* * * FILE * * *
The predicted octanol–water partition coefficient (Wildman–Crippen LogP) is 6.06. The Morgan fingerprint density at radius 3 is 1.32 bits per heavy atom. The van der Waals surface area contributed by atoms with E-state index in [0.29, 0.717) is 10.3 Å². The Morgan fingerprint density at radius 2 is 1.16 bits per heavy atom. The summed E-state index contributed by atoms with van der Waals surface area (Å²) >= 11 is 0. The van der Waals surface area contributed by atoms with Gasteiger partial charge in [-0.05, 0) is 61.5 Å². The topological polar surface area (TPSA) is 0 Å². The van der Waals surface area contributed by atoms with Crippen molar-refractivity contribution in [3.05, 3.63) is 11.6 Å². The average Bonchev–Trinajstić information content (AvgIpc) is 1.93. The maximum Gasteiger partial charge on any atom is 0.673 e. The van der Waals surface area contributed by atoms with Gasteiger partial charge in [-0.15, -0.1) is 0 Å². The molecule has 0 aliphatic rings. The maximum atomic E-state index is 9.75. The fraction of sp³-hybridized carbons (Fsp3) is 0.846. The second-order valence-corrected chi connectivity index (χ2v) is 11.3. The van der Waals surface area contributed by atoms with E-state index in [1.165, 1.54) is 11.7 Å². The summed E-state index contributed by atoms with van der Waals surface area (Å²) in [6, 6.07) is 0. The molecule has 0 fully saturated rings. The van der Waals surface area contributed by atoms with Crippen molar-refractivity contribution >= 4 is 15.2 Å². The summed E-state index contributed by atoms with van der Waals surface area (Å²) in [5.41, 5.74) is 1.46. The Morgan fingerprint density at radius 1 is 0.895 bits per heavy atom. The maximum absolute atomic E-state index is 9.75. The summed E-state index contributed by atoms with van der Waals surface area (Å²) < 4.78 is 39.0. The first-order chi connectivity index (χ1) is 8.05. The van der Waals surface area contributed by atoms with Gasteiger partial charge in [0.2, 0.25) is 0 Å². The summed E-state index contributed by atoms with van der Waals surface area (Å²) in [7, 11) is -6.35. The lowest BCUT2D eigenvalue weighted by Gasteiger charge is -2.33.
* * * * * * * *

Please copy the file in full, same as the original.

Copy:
The predicted octanol–water partition coefficient (Wildman–Crippen LogP) is 6.06. The Morgan fingerprint density at radius 3 is 1.32 bits per heavy atom. The van der Waals surface area contributed by atoms with E-state index in [0.29, 0.717) is 10.3 Å². The Morgan fingerprint density at radius 2 is 1.16 bits per heavy atom. The summed E-state index contributed by atoms with van der Waals surface area (Å²) >= 11 is 0. The van der Waals surface area contributed by atoms with Gasteiger partial charge in [-0.05, 0) is 61.5 Å². The topological polar surface area (TPSA) is 0 Å². The van der Waals surface area contributed by atoms with Crippen molar-refractivity contribution in [3.05, 3.63) is 11.6 Å². The average Bonchev–Trinajstić information content (AvgIpc) is 1.93. The maximum Gasteiger partial charge on any atom is 0.673 e. The van der Waals surface area contributed by atoms with Gasteiger partial charge in [-0.15, -0.1) is 0 Å². The molecule has 0 aliphatic rings. The maximum atomic E-state index is 9.75. The fraction of sp³-hybridized carbons (Fsp3) is 0.846. The second-order valence-corrected chi connectivity index (χ2v) is 11.3. The van der Waals surface area contributed by atoms with E-state index in [1.165, 1.54) is 11.7 Å². The summed E-state index contributed by atoms with van der Waals surface area (Å²) in [6, 6.07) is 0. The molecule has 0 fully saturated rings. The van der Waals surface area contributed by atoms with Crippen molar-refractivity contribution >= 4 is 15.2 Å². The summed E-state index contributed by atoms with van der Waals surface area (Å²) in [5.41, 5.74) is 1.46. The Morgan fingerprint density at radius 1 is 0.895 bits per heavy atom. The maximum absolute atomic E-state index is 9.75. The summed E-state index contributed by atoms with van der Waals surface area (Å²) < 4.78 is 39.0. The first-order chi connectivity index (χ1) is 8.05. The van der Waals surface area contributed by atoms with Gasteiger partial charge in [0.2, 0.25) is 0 Å². The summed E-state index contributed by atoms with van der Waals surface area (Å²) in [7, 11) is -6.35. The lowest BCUT2D eigenvalue weighted by Gasteiger charge is -2.33.